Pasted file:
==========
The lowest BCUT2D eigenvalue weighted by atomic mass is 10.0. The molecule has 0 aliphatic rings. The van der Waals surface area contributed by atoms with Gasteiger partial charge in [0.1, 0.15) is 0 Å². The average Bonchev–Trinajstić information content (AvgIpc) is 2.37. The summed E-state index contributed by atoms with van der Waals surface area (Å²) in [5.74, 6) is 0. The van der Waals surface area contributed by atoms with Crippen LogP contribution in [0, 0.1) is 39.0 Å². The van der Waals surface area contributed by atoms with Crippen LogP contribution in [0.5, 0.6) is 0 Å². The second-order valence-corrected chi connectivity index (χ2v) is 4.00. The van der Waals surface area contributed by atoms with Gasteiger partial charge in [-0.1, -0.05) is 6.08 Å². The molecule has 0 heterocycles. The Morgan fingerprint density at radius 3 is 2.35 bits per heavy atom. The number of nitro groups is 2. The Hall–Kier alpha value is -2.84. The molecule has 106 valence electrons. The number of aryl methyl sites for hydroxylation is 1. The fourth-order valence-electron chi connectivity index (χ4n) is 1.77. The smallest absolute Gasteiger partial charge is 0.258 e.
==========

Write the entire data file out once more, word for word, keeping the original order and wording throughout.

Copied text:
The lowest BCUT2D eigenvalue weighted by atomic mass is 10.0. The molecule has 0 aliphatic rings. The van der Waals surface area contributed by atoms with Gasteiger partial charge in [0.1, 0.15) is 0 Å². The average Bonchev–Trinajstić information content (AvgIpc) is 2.37. The summed E-state index contributed by atoms with van der Waals surface area (Å²) in [5.74, 6) is 0. The van der Waals surface area contributed by atoms with Crippen LogP contribution in [0, 0.1) is 39.0 Å². The van der Waals surface area contributed by atoms with Crippen LogP contribution in [0.5, 0.6) is 0 Å². The second-order valence-corrected chi connectivity index (χ2v) is 4.00. The van der Waals surface area contributed by atoms with Gasteiger partial charge in [-0.1, -0.05) is 6.08 Å². The molecule has 0 heterocycles. The Morgan fingerprint density at radius 3 is 2.35 bits per heavy atom. The number of nitro groups is 2. The Hall–Kier alpha value is -2.84. The molecule has 106 valence electrons. The number of aryl methyl sites for hydroxylation is 1. The fourth-order valence-electron chi connectivity index (χ4n) is 1.77. The smallest absolute Gasteiger partial charge is 0.258 e.